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Should you be worried about a major?

Choosing+your+major+is+a+difficult+thing+to+do+when+there%27s+so+many+to+choose+from.+Don%27t+feel+frustrated+because+you%27re+not+alone.+%28photo+illustration%29+
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Should you be worried about a major?

Choosing your major is a difficult thing to do when there's so many to choose from. Don't feel frustrated because you're not alone. (photo illustration)

Choosing your major is a difficult thing to do when there's so many to choose from. Don't feel frustrated because you're not alone. (photo illustration)

Rubi Gallegos

Choosing your major is a difficult thing to do when there's so many to choose from. Don't feel frustrated because you're not alone. (photo illustration)

Rubi Gallegos

Rubi Gallegos

Choosing your major is a difficult thing to do when there's so many to choose from. Don't feel frustrated because you're not alone. (photo illustration)

Annette Meza, Copy Editor

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Some students have their whole life figured out before they even step foot on a college campus while some students are still exploring. They often don’t know whether they are on the right path for a career they will love or not. They stress out about what they should do and major in. 

“You don’t have to know what you want to do when you first begin a college career because college is supposed to be all about exploring and it’s supposed to give you opportunities to explore your interests.” Dean of students, Annette Hackbarth-Onson, said.

Changing your mind throughout a college career may also be a common recurrence as well but that doesn’t mean there’s no way to figure it out. There are, in fact, some ways to solve this problem.

“Get exposed as much as possible. Take advantage of clubs, classes and any opportunities that may arise on campus. Join clubs, get to know more people as you go. Those may be basic things but its important because you begin to see patterns of what you enjoy and it makes you less afraid.” Hackbarth-Onson said.

Pullquote Photo

It’s normal to change your mind and not know. Be brave, be bold. College is meant to be a safe space.”

— Annette Hackbarth-Onson

For freshman business management major Cody Bradley it was as simple as just being a leader at his church and school.  

“The reason I chose business management as my major is because I enjoy to lead,” he said. “I was drum major in high school for marching band and I also lead a lot through groups at my church so that made me to want to manage a type of business.”

One of the many reasons students typically don’t choose what they love or what they want to do right off the bat is because of time and money.

Briseyda Lopez, sophomore nursing major, decided she wanted to do nursing after much thought because it was what was available to her financially and what she is passionate about.

“I was really thinking about studying psychology at first but then I realized how much time and money it took to really pursue that,” she said. “Money has always been a big deal in my household and I would say I wouldn’t be financially able to afford such a career. But I enjoy nursing and its what i’m good at.”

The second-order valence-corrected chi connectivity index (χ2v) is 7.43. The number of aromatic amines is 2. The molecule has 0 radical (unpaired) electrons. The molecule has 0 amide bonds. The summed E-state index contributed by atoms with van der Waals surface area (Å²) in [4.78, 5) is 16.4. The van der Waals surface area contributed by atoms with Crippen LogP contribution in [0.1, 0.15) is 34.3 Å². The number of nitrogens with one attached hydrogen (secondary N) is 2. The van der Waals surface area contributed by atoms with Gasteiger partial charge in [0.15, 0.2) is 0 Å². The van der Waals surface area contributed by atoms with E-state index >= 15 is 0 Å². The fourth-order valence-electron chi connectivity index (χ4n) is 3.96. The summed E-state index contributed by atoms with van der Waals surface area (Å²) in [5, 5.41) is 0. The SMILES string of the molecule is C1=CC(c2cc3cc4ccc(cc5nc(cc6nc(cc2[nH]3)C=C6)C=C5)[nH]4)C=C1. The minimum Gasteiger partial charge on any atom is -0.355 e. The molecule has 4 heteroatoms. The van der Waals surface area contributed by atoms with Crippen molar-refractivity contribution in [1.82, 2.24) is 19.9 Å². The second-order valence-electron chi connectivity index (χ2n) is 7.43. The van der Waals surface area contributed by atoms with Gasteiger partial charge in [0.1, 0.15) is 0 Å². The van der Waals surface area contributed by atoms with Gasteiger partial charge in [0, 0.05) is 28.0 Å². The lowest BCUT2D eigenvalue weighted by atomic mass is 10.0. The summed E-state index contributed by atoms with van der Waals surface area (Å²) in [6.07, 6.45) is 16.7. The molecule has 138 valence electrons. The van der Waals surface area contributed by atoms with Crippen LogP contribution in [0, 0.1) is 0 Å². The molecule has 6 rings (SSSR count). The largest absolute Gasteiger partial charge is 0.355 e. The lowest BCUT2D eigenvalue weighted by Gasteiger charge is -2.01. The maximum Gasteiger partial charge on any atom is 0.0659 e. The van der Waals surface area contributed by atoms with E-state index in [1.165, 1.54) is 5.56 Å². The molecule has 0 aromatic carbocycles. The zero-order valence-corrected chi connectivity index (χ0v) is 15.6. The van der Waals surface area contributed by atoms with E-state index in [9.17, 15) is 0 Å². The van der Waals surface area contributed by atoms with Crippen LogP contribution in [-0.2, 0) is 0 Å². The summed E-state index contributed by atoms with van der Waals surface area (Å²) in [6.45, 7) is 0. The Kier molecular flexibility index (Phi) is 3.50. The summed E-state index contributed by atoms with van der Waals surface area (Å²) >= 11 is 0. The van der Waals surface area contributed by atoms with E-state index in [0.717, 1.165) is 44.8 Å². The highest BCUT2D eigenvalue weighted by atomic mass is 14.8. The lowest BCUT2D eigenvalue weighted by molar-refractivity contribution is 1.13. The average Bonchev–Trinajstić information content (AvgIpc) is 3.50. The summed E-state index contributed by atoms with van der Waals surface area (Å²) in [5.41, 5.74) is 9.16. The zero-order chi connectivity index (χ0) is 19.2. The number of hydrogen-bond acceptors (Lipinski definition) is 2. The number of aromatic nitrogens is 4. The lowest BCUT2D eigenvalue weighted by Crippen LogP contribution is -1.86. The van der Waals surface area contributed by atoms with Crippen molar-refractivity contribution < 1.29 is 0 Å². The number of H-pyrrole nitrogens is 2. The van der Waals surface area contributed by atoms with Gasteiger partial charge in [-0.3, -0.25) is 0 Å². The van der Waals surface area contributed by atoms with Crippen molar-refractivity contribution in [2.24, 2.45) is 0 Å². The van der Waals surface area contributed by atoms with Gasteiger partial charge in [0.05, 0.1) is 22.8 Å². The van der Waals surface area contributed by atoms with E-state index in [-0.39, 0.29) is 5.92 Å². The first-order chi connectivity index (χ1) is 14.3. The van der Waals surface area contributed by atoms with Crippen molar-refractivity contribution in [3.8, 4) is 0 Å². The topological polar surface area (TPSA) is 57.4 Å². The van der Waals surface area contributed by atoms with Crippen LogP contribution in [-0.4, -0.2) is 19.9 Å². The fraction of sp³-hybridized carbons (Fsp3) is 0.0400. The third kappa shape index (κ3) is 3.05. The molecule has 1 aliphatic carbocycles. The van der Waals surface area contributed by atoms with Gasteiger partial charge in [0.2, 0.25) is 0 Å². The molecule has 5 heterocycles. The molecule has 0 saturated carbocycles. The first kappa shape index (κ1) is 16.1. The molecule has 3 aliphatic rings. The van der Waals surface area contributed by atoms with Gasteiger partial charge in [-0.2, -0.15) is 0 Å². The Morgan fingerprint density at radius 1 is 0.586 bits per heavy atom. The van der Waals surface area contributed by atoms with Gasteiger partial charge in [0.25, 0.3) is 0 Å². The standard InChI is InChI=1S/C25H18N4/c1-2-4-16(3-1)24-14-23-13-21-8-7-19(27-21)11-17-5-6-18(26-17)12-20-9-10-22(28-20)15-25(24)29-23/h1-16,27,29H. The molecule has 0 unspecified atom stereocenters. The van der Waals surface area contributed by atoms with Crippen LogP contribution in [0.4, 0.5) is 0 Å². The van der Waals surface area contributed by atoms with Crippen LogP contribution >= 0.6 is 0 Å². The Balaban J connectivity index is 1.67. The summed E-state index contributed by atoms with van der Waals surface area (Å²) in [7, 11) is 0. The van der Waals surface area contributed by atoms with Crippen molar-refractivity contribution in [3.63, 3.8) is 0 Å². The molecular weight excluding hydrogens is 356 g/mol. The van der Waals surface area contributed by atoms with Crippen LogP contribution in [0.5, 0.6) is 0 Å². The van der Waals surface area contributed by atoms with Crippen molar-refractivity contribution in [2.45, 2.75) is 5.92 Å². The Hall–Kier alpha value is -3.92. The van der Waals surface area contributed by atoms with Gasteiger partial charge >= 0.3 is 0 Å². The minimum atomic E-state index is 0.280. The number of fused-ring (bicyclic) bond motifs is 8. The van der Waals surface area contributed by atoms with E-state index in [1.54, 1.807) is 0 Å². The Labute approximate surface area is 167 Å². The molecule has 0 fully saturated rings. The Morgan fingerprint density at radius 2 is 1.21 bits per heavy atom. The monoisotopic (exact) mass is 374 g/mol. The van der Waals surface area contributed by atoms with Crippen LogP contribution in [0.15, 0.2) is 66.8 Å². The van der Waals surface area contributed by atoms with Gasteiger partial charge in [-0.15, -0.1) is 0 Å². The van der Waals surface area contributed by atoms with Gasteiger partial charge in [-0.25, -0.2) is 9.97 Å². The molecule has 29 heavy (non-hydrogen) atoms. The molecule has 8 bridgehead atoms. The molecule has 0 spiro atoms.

On the other hand, there can be scholarships popping up and multiple opportunities arising in order to afford a long college career but when it comes to timing and being indecisive, Hackbarth-Onson says that this is where the counseling part comes into play.

“What I have students do is take an interest inventory online,” she said. “What it does is, it takes all of these ideas running around in your brain and it organizes them for you. It is a questionnaire and all you have to do is answer questions based on your interests. This gives you something to explore. After a student has done this, what I advise them is to take a class that has to do with that job or career and talk to an adult with experience in it.”

This interest inventory can be found under the students and career exploration tabs on (SCCC.edu). The name of this questionnaire is called “interest profiler.’’

Students can also look at things online and research the interests they appear to get after doing the interest profiler. The website is able to tell you everything there is to know about the job you are looking for.

Hackbarth-Onson also advises students to try to get as much experience as possible in college or at a university.

“Most jobs students apply for look for someone who has done something or is in involved in school which is why I stress it a bunch to students to take part in clubs or internships. As hard as that may be, it is important to have experience. Eventually, this will look really well on ones resume which will make them a better candidate for a job they’d like.”

Hackbarth-Onson cautions not to stress if you haven’t yet found a major that’s right for you or the path you are wanting.

“There’s a big world out there and people are only exposed to what they know. It’s normal to change your mind and not know. Be brave, be bold. College is meant to be a safe space.” Hackbarth-Onson said.

You can visit Annette Hackbarth-Onson in her office A150 for more tips, advise and counseling.

 

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About the Contributors
Annette Meza, Copy Editor

Annette Meza is 18 years old and was born and raised in Liberal, Kansas. She graduated from Liberal High School and plans to attend SCCC for two years...

Rubi Gallegos, Photo Editor

Margarita "Rubi" Gallegos is a freshman majoring in Digital Photography. She was born in Tierra Blanca, Guanajuato, Mexico and has lived in Liberal for...

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Should you be worried about a major?